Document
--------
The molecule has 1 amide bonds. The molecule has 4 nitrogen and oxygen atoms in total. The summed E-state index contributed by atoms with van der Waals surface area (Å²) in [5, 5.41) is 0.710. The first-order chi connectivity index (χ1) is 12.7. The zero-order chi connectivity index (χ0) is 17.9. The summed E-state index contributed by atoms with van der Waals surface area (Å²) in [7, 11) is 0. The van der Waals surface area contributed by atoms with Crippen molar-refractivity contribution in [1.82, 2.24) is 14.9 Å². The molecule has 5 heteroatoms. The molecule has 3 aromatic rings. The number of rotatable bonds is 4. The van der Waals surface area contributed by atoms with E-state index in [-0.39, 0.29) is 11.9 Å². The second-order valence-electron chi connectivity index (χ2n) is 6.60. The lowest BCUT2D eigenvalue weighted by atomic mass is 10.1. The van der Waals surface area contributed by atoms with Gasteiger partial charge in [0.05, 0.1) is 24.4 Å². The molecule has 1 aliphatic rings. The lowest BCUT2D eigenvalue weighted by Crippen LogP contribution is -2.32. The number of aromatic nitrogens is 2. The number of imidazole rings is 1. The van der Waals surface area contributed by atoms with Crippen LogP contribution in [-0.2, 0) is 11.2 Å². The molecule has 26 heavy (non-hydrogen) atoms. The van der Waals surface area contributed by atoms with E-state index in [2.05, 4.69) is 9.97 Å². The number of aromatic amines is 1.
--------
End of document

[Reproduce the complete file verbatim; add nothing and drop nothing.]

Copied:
The molecule has 1 amide bonds. The molecule has 4 nitrogen and oxygen atoms in total. The summed E-state index contributed by atoms with van der Waals surface area (Å²) in [5, 5.41) is 0.710. The first-order chi connectivity index (χ1) is 12.7. The zero-order chi connectivity index (χ0) is 17.9. The summed E-state index contributed by atoms with van der Waals surface area (Å²) in [7, 11) is 0. The van der Waals surface area contributed by atoms with Crippen molar-refractivity contribution in [1.82, 2.24) is 14.9 Å². The molecule has 5 heteroatoms. The molecule has 3 aromatic rings. The number of rotatable bonds is 4. The van der Waals surface area contributed by atoms with E-state index in [-0.39, 0.29) is 11.9 Å². The second-order valence-electron chi connectivity index (χ2n) is 6.60. The lowest BCUT2D eigenvalue weighted by atomic mass is 10.1. The van der Waals surface area contributed by atoms with Gasteiger partial charge in [0.05, 0.1) is 24.4 Å². The molecule has 1 aliphatic rings. The lowest BCUT2D eigenvalue weighted by Crippen LogP contribution is -2.32. The number of aromatic nitrogens is 2. The number of imidazole rings is 1. The van der Waals surface area contributed by atoms with Crippen LogP contribution in [-0.2, 0) is 11.2 Å². The molecule has 26 heavy (non-hydrogen) atoms. The van der Waals surface area contributed by atoms with E-state index in [2.05, 4.69) is 9.97 Å². The number of aromatic amines is 1.